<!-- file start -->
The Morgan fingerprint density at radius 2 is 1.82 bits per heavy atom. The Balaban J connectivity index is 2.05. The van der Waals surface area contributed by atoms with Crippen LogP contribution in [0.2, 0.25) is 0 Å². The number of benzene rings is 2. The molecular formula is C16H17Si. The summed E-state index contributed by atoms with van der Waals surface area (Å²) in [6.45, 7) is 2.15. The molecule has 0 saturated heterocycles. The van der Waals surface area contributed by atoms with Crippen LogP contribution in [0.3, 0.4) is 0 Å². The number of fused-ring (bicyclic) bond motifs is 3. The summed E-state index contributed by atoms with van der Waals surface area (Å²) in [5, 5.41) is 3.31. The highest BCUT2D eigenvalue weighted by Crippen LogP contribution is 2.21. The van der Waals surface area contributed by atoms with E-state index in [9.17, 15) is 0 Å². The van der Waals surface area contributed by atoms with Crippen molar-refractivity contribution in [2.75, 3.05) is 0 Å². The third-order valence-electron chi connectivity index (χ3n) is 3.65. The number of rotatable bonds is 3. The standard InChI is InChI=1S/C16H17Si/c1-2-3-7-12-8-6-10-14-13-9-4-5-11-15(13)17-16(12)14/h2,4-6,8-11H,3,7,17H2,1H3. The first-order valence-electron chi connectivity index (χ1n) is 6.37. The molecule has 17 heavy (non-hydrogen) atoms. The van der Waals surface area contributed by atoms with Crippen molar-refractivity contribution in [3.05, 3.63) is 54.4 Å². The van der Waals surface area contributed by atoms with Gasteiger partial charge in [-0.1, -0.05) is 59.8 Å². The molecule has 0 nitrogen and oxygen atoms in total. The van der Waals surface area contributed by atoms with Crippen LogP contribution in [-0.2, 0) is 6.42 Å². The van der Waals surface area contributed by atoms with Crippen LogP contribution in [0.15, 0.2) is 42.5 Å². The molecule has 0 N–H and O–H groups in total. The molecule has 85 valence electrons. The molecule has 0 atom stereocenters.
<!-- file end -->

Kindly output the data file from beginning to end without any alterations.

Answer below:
The Morgan fingerprint density at radius 2 is 1.82 bits per heavy atom. The Balaban J connectivity index is 2.05. The van der Waals surface area contributed by atoms with Crippen LogP contribution in [0.2, 0.25) is 0 Å². The number of benzene rings is 2. The molecular formula is C16H17Si. The summed E-state index contributed by atoms with van der Waals surface area (Å²) in [6.45, 7) is 2.15. The molecule has 0 saturated heterocycles. The van der Waals surface area contributed by atoms with Crippen LogP contribution in [0.3, 0.4) is 0 Å². The number of fused-ring (bicyclic) bond motifs is 3. The summed E-state index contributed by atoms with van der Waals surface area (Å²) in [5, 5.41) is 3.31. The highest BCUT2D eigenvalue weighted by Crippen LogP contribution is 2.21. The van der Waals surface area contributed by atoms with E-state index in [9.17, 15) is 0 Å². The van der Waals surface area contributed by atoms with Crippen molar-refractivity contribution in [2.75, 3.05) is 0 Å². The third-order valence-electron chi connectivity index (χ3n) is 3.65. The number of rotatable bonds is 3. The standard InChI is InChI=1S/C16H17Si/c1-2-3-7-12-8-6-10-14-13-9-4-5-11-15(13)17-16(12)14/h2,4-6,8-11H,3,7,17H2,1H3. The first-order valence-electron chi connectivity index (χ1n) is 6.37. The molecule has 17 heavy (non-hydrogen) atoms. The van der Waals surface area contributed by atoms with Crippen molar-refractivity contribution in [3.05, 3.63) is 54.4 Å². The van der Waals surface area contributed by atoms with Gasteiger partial charge in [-0.1, -0.05) is 59.8 Å². The molecule has 0 nitrogen and oxygen atoms in total. The van der Waals surface area contributed by atoms with Crippen LogP contribution in [-0.2, 0) is 6.42 Å². The van der Waals surface area contributed by atoms with Crippen LogP contribution in [0.15, 0.2) is 42.5 Å². The molecule has 0 N–H and O–H groups in total. The molecule has 85 valence electrons. The molecule has 0 atom stereocenters.